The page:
Hidden admin access on D-Link routers
According to a posting on the SourceSec Security Research web page, many – potentially all – of the router models D-Link has marketed since 2006 are affected by a flawed implementation of the Home Network Administration Protocol (HNAP). Local and external attackers can reportedly exploit the flaw to gain access to the router's network settings.
According to SourceSec, the D-Link routers include both a regular administrative interface and a HNAP connection that can't be disabled. SourceSec say they have verified that this administrative access via HTTP is vulnerable in the DI-524, DIR-628 and DIR-655 routers, allowing attackers to edit the router's administrative settings and take full control of all network traffic.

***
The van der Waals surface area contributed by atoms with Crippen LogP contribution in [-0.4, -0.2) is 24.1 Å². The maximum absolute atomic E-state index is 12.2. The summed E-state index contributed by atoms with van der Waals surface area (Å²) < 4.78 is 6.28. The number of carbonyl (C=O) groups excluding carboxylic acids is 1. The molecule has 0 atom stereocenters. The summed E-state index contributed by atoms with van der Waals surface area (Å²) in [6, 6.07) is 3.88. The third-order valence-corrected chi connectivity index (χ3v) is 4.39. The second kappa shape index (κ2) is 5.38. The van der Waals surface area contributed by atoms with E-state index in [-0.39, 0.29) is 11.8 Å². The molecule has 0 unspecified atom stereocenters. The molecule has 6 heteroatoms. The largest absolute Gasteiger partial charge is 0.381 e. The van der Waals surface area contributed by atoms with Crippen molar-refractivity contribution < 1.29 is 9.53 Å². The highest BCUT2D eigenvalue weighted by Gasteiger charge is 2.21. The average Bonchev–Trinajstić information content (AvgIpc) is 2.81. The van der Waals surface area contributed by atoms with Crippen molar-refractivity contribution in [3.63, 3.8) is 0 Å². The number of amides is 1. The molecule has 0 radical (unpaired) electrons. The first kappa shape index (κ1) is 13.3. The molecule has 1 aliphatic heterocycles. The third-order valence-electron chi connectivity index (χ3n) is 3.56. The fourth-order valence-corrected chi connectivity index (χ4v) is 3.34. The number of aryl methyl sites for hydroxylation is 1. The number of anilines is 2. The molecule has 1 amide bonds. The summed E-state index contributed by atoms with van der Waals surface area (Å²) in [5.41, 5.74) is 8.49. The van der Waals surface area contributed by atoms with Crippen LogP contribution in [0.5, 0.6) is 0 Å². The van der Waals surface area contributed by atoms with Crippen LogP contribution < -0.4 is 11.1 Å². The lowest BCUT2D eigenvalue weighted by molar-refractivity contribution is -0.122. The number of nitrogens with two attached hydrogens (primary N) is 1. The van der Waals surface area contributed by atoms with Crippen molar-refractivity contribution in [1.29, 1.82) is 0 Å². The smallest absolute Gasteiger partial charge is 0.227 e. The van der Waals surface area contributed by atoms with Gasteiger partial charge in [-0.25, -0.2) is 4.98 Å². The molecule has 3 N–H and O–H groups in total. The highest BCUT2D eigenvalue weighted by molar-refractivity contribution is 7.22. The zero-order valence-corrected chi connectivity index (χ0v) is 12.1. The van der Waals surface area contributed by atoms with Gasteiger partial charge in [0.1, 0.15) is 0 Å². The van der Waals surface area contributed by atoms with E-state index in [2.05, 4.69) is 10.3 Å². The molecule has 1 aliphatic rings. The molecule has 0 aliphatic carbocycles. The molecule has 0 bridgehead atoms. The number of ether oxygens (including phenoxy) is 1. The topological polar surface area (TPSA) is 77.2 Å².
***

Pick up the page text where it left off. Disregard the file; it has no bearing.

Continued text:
While the SOAP-based HNAP does require basic admin authentication, said the security firm, some D-Link routers allow the "GetDeviceSettings" SOAP action to be executed without authentication, which reportedly enables attackers to bypass the security mechanisms and execute other unauthorised SOAP actions. Although other D-Link routers are reportedly not affected by this vulnerability, SourceSec say that attackers can instead exploit the usually ignored user account (login: user, no password) on these routers. The security firm describes further details in a paper; a sample exploit called HNAP0wn can also be found on their website.